DIY Disaster Doctor: This Toilet Gets the Axe!

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Howard Maxfield of Plus One Inspection Services, Inc. in Mill Creek, Washington (via The Money Pit). Courtesy of the ASHI Reporter

Someone has taken a whack at fixing this wobbly toilet using a tapered axe head and scrap of wood as shims. Not exactly my idea of a cutting-edge solution, but a common enough problem that can lead to more expensive damage in the near future.

Diagnosis
Sure, this repair looks pretty ridiculous. But the bigger issue is the lack of a secure seal where the toilet bowl connects to the sewer drainpipe and meets the floor. Your toilet should be flush when you flush -- otherwise, you'll be inviting damaging water leaks and rotted flooring, not to mention super-stinky sewer gases that'll seep into the space.

Rx
You've got to replace the toilet bowl's wax seal ring. It's a relatively easy and cheap DIY project that costs just a few bucks.

1. Start the job by shutting off the bathroom's water supply and flushing away any remaining water in the toilet's bowl. Then, remove the water supply line and the two bolts holding the toilet to the floor and lift the toilet from its position. Once you have the toilet off, there will be a fair amount of excess and rather disgusting-looking wax that will need to be scraped away. A putty knife works best for this as the wax will still be fairly soft.

2. Once you have a relatively clean connection, examine the flooring under its footprint. If there doesn't seem to be any damage to that flooring, lucky you: you may now skip to step 3. But if the flooring is damaged in any way, you've just added a new step to this procedure. You'll either need to do a small-scale patch job or replace the entire floor. The good news here is that there are several great options in do-it-yourself flooring, and if the space is small enough, you can choose from such money-savers as sheet vinyl remnants and quick-install vinyl tiles available at your local flooring retailer.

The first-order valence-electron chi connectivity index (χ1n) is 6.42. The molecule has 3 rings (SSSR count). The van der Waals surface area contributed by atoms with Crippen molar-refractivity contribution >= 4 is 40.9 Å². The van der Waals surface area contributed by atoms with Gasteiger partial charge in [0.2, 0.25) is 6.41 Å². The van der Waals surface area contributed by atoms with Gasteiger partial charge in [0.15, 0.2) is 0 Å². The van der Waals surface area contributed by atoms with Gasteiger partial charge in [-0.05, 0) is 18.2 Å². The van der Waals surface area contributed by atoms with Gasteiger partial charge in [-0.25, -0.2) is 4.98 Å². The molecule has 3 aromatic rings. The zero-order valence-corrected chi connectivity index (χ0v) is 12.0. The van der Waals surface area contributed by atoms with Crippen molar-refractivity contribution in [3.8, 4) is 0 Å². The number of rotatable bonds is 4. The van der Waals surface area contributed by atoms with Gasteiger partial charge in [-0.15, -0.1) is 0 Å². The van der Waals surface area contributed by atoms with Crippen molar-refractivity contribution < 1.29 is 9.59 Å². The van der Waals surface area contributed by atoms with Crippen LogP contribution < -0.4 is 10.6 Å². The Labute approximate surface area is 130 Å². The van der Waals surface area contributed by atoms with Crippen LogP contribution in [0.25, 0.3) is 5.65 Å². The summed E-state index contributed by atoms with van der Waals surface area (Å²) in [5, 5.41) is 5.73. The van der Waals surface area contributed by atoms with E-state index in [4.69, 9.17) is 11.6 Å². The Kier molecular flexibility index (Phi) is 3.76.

3. Install the new wax ring over toilet flange and gently move the toilet back into position. Lining up the toilet, wax seal and the bolts is a bit of a tricky alignment hassle, but once done, tighten down the bolts for a snug fit. A very important word of caution: make those bolts snug, but not tight. One turn too many and you'll wind up with a cracked toilet bowl -- and a much more expensive project!

4. "While you are at it" can be the five most expensive words in home improvement, but in this case they can actually save you money during this toilet repair session. For a few more bucks more, pick up and install new toilet flush and fill valves. Small leaks in these valves can cost thousands of gallons of water per year and drain your wallet in the process, so valve replacement is a simple way to cut toilet leaks and inefficiencies down to size.

Can I Treat This Myself?
This home improvement is practically klutz-proof. Just go easy when removing and reinstalling the toilet bowl -- it's heavy!

Tom Kraeutler delivers home improvement tips and ideas each week as host of The Money Pit Home Improvement Show, a nationally syndicated radio program. He is also author of My Home, My Money Pit: Your Guide to Every Home Improvement Adventure. You can also subscribe to Tom's latest home improvement podcast or free home improvement newsletter.

Got a DIY disaster you'd like us to feature? Send a photo of the disaster to DIYDisasterDr@aol.com, and we just might publish it here on DIY Life. All submissions will remain anonymous.

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